This post and others like it relate back to an introductory post that explains the point. This is an edited variant of something I wrote in 2007, in this case relating my experience with backup and compression software. In no particular order, the list as best I can remember…
Veritas Backup Exec
Stomp PC Backup
NERO Burning ROM
Stomp and my first look at Retrospect were help with evaluations or troubleshooting by a former partner, for someone he had as a personal client without putting them through the business. The big client used ARCserve from way back, originally under Novell. Later they switched to Veritas backup Exec, which I liked even better and which, at least at the time, had a reputation as best of its kind. The people we outsourced their upgrade to in fall of 2006 completely ignored the presence of the infinitely superior Backup Exec, replacing it with Retrospect, now an EMC product, which gave me some experience fighting with it and trying to puzzle out how anybody could have created such an obscure maze of unusability.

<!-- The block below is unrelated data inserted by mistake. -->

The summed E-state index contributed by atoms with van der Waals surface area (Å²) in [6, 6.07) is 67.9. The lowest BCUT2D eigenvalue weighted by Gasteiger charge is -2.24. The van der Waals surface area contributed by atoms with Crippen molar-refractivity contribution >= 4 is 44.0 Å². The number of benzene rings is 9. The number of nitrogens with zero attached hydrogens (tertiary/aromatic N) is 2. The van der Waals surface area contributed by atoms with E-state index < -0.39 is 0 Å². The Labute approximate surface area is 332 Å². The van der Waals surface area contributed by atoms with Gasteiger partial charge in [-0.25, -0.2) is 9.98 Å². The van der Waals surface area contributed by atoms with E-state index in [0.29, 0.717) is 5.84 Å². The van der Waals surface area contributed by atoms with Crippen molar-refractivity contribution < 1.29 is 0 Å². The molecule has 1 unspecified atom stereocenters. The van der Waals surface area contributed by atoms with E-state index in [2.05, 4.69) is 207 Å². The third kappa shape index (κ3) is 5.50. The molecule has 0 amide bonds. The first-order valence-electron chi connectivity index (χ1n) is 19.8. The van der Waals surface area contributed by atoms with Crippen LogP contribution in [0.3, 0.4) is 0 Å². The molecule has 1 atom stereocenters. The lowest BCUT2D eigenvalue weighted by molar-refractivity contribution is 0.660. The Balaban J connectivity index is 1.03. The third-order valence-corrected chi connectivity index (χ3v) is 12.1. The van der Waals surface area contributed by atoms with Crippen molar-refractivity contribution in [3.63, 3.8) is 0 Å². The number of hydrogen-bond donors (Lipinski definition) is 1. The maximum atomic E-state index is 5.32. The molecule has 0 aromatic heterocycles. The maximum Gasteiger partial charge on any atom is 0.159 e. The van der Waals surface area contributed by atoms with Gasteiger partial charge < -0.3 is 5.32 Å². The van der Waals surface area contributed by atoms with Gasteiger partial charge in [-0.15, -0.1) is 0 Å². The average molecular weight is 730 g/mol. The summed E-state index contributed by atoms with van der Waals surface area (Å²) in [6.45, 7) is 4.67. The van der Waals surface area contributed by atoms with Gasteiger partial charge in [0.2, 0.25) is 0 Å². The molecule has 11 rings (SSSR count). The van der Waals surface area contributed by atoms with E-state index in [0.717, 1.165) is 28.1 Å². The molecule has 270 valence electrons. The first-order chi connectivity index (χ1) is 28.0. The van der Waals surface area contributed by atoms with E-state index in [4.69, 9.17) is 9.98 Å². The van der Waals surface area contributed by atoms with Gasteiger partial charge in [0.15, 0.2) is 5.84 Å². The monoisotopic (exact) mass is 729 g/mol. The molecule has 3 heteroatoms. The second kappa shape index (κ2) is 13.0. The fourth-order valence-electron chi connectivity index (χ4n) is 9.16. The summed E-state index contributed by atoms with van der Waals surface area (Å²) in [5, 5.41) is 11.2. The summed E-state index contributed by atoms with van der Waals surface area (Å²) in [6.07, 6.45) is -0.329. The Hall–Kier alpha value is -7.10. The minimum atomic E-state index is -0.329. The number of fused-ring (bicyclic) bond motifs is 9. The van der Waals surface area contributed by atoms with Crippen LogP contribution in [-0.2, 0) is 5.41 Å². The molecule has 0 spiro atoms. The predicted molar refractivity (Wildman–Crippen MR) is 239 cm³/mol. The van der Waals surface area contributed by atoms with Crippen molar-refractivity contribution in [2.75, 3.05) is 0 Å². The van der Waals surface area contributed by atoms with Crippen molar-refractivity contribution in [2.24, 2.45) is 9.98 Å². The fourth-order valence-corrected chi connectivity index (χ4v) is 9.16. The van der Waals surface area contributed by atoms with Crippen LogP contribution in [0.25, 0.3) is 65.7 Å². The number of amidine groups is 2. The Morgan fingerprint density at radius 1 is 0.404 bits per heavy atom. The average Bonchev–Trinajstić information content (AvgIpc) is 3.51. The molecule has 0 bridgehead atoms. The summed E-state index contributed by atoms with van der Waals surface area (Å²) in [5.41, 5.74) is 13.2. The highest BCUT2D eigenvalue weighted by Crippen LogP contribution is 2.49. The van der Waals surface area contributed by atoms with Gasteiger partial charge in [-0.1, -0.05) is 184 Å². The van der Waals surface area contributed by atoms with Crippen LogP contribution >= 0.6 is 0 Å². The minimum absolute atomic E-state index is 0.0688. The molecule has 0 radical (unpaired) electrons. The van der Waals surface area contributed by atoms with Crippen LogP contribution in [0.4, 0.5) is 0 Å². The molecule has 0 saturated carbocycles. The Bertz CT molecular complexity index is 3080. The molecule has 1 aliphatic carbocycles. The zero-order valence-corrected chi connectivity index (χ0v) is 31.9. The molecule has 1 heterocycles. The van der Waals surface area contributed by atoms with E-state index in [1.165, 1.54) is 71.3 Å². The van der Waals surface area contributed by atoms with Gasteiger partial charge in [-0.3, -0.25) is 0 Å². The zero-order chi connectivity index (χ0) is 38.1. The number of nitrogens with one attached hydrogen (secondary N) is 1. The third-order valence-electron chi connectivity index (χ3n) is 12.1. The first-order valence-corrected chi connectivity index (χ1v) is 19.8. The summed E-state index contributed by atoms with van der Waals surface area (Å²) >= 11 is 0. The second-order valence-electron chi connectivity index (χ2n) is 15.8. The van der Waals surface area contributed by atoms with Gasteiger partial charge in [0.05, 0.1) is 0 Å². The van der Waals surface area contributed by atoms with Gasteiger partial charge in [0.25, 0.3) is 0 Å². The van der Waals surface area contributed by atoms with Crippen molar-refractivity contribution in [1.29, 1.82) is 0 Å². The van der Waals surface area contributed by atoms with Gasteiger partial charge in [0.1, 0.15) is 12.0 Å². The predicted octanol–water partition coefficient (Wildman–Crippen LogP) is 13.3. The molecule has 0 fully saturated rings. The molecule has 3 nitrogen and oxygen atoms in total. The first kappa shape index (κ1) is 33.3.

I used to be able to make PKZip dance and sing, and even resisted Winzip for a while. Eventually I bought five Winzip licenses to reward them for being so good and useful. I don’t recall ever using a Winzip competitor, but I did do a VB support call once with a guy who told me his product competed with them.
NERO was my favorite CD burning software. I found it entertaining when Microsoft adopted Roxio as the native software for XP and made sure NERO as packaged with CD burners wouldn’t work. The archiving and CD burning computer at the big client had Adaptec software, which worked just fine. That machine had a fancy SCSI Plextor burner in it.
Putting Stacker into this list is a bit of a stretch, but I did use it heavily in its heyday, and was entertained by the whole Doublespace/Drivespace thing. I never used Stacker or anything similar again after it killed my original 60 MB MFM drive, which was cannibalized out of my Packard-Bell 286 to build my original 386.
Next up, miscellaneous software.